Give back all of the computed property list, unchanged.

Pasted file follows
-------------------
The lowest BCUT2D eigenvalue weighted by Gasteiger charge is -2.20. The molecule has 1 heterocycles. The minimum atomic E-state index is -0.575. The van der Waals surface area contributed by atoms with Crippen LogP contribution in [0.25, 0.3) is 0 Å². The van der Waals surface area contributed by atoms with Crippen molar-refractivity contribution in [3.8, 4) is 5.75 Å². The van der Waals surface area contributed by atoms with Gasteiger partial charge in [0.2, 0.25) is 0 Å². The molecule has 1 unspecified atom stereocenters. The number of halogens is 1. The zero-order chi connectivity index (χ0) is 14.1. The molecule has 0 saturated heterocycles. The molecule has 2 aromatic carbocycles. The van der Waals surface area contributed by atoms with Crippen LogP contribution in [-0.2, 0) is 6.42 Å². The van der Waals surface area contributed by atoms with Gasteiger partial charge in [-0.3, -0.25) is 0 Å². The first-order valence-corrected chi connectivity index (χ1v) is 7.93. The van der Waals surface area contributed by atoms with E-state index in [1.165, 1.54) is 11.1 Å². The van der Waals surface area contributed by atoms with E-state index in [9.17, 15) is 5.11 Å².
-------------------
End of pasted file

The lowest BCUT2D eigenvalue weighted by Gasteiger charge is -2.20. The molecule has 1 heterocycles. The minimum atomic E-state index is -0.575. The van der Waals surface area contributed by atoms with Crippen LogP contribution in [0.25, 0.3) is 0 Å². The van der Waals surface area contributed by atoms with Crippen molar-refractivity contribution in [3.8, 4) is 5.75 Å². The van der Waals surface area contributed by atoms with Gasteiger partial charge in [0.2, 0.25) is 0 Å². The molecule has 1 unspecified atom stereocenters. The number of halogens is 1. The zero-order chi connectivity index (χ0) is 14.1. The molecule has 0 saturated heterocycles. The molecule has 2 aromatic carbocycles. The van der Waals surface area contributed by atoms with Crippen LogP contribution in [-0.2, 0) is 6.42 Å². The van der Waals surface area contributed by atoms with Gasteiger partial charge in [-0.3, -0.25) is 0 Å². The first-order valence-corrected chi connectivity index (χ1v) is 7.93. The van der Waals surface area contributed by atoms with E-state index in [1.165, 1.54) is 11.1 Å². The van der Waals surface area contributed by atoms with E-state index in [9.17, 15) is 5.11 Å².